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Imagine a hypothetical programming environment that is largely like Java or .NET, i.e. object-oriented, garbage-collected, etc., but with one small change:

Every time you call a method on an object, a lock is obtained so that no two threads can execute methods on the same object at the same time. The lock is relinquished when the method returns.

The lock is also temporarily relinquished when you call Thread.Join (this is just to prevent certain kinds of deadlock situations).

How severe would the performance impact of that really be? How badly would this interfere with concurrency? Are there any algorithms/programs that it would be impossible to parallelise in this kind of environment?

In my previously posted question, a link was given to this page about the GIL in CPython which claims severe performance and concurrency problems with this. However, it also states that this environment uses reference counting and the increment/decrement of that reference count is an operation that obtains such a lock. Let's not assume that; .NET's GC is mark-and-sweep, not reference-counted.

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Sorry for deleting and then reposting this; I didn't really mean to delete it. StackExchange might do well with an undelete button... – Timwi Feb 22 '13 at 2:08
What happens when a thread crashes while it holds a lock – Zachary K Feb 22 '13 at 5:06

You would almost certainly ending up single threading everything, because any attempt to multithread would end up in deadlock!

The GIL in Python avoids deadlocks by having a single lock on a single object, a deadlock is simply impossible if only one object is locked.

As soon as you have locks on two or more objects a dead lock situation is possible. A lock on every object would make a deadlock a near certainty.

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tl;dr: The impact will depend on how the locks are implemented and how much concurrent access you actually have in your program. This solves SOME concurrency problems, but not all of them, so it doesn't absolve you from understanding and thinking about what's going on in your program.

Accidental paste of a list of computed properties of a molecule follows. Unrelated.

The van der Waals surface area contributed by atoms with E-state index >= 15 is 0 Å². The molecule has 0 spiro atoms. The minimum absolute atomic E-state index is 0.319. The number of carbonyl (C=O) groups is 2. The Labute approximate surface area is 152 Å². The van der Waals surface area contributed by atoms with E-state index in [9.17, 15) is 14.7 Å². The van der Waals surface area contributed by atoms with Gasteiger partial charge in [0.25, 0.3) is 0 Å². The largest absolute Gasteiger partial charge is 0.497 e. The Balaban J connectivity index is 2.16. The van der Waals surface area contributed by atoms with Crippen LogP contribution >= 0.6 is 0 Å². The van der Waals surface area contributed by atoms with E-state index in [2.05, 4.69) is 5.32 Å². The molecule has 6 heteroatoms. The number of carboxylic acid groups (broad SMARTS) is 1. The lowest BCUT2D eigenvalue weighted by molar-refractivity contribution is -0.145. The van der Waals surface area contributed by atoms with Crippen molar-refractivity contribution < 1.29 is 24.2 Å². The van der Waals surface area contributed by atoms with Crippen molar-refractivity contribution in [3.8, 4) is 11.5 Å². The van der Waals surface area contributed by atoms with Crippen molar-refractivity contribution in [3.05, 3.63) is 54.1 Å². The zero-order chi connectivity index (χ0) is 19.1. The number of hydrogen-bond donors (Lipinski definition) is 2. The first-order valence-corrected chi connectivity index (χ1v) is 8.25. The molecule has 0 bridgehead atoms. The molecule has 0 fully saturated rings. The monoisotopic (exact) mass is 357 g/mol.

If we assume a fast-when-uncontested lock implementation, then the impact mostly depends on how much cross-thread interaction you actually have. I don't know about you, but most of my concurrent programming ends up being 'feed values to the other thread' and 'consume values from the other thread' sorts of things - the points of interaction tend to be very narrow.

Off-hand I tend to think it won't be worth the overhead in most cases. You may be thinking that it will save all sorts of cross-thread havoc, but it only solves a portion of the cross-thread interaction difficulties.

If you go with this model, then you have to make sure that ANYTHING you want to do to an object can be expressed as a single call. If you don't, then the object can still be in a weird state, even with the locks.

Consider, for a moment, an object that holds a person's contact details. Assume that we wish to update both the phone number and e-mail address. If you have one method per thing to update (simple setters), then even though these setters have locks, the object can still be in an inconsistent state in between the calls to update the phone number and e-mail.

The only way to safely update such an object is either to have some way to lock the object as a whole (I believe Java does this?), and release it when done, OR to have 'combinatorial' methods that cover any set of simultaneous updates you'll ever want to make.

I'm not saying the technique is never useful, of course. But for average programming problems, I suspect it hurts more than it helps.

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